3. Unlike Ethernet, Token Ring uses a ring topology whereby the data is sent from one machine to the next and so on around the ring until it ends up back where it started. It also uses a token passing protocol which means that a machine can only use the network when it has control of the Token, this ensures that there are no collisions because only one machine can use the network at any given time.
Advantage: No packet collisions Disadvantage: Single point of failure
A token bus is a type of network which uses the token ring protocol. The protocol is implemented over a virtual ring using coaxial cable. A token is passed around the ring, so that only one computer has the right to transmit data. If the chosen computer doesn't have any data to transmit, the token is passed to the next computer.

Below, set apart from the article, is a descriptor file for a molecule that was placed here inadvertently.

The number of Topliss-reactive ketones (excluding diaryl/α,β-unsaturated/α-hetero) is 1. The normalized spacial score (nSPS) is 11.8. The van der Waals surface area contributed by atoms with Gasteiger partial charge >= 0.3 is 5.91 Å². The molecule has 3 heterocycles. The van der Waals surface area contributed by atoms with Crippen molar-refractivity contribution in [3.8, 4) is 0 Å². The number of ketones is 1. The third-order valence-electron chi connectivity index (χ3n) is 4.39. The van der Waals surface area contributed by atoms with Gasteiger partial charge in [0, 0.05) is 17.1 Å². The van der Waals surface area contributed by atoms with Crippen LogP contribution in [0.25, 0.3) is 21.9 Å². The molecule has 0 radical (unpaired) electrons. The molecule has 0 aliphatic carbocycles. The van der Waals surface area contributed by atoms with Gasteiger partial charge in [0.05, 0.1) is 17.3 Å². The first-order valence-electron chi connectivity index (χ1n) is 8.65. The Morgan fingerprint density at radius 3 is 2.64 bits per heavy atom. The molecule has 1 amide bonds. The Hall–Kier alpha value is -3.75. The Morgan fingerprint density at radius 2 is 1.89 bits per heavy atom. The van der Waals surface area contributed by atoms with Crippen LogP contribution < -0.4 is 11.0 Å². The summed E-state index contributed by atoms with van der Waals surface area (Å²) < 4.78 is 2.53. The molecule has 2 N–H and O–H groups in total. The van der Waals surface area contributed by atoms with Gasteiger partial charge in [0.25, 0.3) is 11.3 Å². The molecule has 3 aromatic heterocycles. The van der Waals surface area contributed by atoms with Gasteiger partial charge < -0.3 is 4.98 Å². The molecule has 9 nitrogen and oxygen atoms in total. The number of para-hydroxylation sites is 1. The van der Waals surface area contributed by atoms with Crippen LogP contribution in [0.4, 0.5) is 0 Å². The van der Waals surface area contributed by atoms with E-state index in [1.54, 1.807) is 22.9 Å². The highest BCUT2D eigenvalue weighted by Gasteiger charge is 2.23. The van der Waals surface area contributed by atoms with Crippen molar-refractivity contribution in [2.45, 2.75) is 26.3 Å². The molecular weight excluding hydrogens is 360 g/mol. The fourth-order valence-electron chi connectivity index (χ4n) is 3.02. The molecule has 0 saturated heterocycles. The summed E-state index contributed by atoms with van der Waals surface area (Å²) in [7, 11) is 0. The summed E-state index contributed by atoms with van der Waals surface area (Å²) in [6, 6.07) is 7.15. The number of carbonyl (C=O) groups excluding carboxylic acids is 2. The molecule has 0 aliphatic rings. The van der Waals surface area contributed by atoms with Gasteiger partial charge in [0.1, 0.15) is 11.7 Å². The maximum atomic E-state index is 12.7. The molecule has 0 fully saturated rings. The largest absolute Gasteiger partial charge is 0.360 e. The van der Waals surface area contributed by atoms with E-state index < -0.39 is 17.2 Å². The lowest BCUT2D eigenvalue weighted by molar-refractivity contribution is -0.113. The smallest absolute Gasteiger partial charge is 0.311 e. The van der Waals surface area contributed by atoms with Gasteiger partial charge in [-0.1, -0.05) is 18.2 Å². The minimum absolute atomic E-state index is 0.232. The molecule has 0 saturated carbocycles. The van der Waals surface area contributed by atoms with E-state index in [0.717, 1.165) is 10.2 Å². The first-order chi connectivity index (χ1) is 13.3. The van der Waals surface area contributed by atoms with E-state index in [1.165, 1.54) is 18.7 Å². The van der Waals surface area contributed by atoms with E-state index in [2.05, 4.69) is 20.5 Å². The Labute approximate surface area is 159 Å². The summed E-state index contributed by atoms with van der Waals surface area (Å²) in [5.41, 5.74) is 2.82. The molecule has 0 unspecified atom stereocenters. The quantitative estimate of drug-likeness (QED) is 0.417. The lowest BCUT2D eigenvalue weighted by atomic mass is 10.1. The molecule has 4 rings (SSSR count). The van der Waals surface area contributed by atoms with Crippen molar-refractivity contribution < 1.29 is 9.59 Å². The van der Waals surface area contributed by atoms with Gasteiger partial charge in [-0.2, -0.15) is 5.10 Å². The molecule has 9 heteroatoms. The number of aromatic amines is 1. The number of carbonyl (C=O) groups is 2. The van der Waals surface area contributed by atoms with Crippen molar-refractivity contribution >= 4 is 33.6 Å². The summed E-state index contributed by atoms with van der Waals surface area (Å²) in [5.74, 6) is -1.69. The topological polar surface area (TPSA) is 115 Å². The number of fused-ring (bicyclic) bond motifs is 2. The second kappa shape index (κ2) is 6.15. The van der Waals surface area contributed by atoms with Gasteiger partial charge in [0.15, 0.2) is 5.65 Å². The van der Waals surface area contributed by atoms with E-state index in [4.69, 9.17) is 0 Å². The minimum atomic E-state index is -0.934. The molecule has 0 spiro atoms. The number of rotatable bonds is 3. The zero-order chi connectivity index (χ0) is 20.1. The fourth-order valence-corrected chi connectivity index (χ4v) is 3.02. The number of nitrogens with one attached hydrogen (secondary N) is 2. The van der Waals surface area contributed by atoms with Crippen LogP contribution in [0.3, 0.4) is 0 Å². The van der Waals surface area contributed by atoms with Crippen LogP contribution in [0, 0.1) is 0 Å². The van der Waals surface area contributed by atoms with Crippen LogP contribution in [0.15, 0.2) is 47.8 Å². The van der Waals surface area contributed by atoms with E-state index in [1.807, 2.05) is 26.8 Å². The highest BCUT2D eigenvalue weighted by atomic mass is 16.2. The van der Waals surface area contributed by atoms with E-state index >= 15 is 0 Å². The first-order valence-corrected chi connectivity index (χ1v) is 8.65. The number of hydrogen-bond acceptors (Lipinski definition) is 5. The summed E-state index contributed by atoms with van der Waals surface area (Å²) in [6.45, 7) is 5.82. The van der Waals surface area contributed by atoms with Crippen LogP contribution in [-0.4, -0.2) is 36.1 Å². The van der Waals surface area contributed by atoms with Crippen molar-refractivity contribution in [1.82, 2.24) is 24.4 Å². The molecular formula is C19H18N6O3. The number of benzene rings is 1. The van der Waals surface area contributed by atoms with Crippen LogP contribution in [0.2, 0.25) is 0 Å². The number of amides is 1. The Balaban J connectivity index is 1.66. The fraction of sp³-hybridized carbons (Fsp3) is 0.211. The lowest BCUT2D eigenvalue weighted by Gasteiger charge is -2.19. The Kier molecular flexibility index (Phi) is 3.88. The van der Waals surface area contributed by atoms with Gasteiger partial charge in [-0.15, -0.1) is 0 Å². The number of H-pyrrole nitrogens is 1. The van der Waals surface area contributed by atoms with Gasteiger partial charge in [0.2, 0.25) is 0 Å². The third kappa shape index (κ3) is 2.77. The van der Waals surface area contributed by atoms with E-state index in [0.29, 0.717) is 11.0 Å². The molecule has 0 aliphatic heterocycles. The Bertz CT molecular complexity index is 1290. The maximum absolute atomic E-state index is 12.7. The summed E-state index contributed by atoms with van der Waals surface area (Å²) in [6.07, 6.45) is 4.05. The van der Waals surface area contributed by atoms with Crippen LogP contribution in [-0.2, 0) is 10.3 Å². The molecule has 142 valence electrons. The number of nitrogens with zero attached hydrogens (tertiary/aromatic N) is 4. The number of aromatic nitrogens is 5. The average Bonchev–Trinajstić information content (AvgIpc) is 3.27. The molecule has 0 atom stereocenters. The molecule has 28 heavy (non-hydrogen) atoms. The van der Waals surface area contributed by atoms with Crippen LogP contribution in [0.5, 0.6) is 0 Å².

oken-Ring was initially successful for IBM - as most IBM-endorsed technologies are. But beyond IBM, it never garnered much support among top-tier vendors, which gravitated toward Ethernet, the preferred LAN technology of research institutions and manufacturing companies.Token-Ring began its downward spiral soon after the emergence of 10Base-T Ethernet, an inexpensive, 10Mbps transmission technology than ran across telephone grade unshielded twisted-pair copper media. Matters were not helped when Soderblom began demanding royalties from the few Token-Ring vendors and chip makers, driving prices higher.Stations on a token ring LAN are logically organized in a ring topology with data being transmitted sequentially from one ring station to the next with a control token circulating around the ring controlling access. This token passing mechanism is shared by ARCNET, token bus, and FDDI, and has theoretical advantages over the stochastic CSMA/CD of Ethernet. Physically, a token ring network is wired as a star, with 'hubs' and arms out to each station and the loop going out-and-back through each. Cabling is generally IBM "Type-1" shielded twisted pair, with unique hermaphroditic connectors, commonly referred to as IBM data connectors. The connectors have the disadvantage of being quite bulky, requiring at least 3 x 3 cm panel space, and being relatively fragile.Initially (in 1985) token ring ran at 4 M bit/s, but in 1989 IBM introduced the first 16 M bit/s token ring products and the 802.5 standard was extended to support this. In 1981, Apollo Computer introduced their proprietary 12 M bit/s Apollo token ring (ATR) and Proteonintroduced their 10 M bit/s ProNet-10 token ring network in 1984. However, IBM token ring was not compatible with ATR or ProNet-10. Each station passes or repeats the special token frame around the ring to its nearest downstream neighbor. This token-passing process is used to arbitrate access to the shared ring media. Stations that have data frames to transmit must first acquire the token before they can transmit them. Token ring LANs normally use differential Manchester encoding of bits on the LAN media.IBM popularized the use of token ring LANs in the mid 1980s when it released its IBM token ring architecture based on active MAUs (Media Access Unit, not to be confused with Medium Attachment Unit) and the IBM Structured Cabling System. The Institute of Electrical and Electronics Engineers (IEEE) later standardized a token ring LAN system as IEEE 802.5.Token ring LAN speeds of 4 Mbit/s and 16 Mbit/s were standardized by the IEEE 802.5 working group. An increase to 100 Mbit/s was standardized and marketed during the wane of token ring's existence while a 1000 Mbit/s speed was actually approved in 2001, but no products were ever brought to market.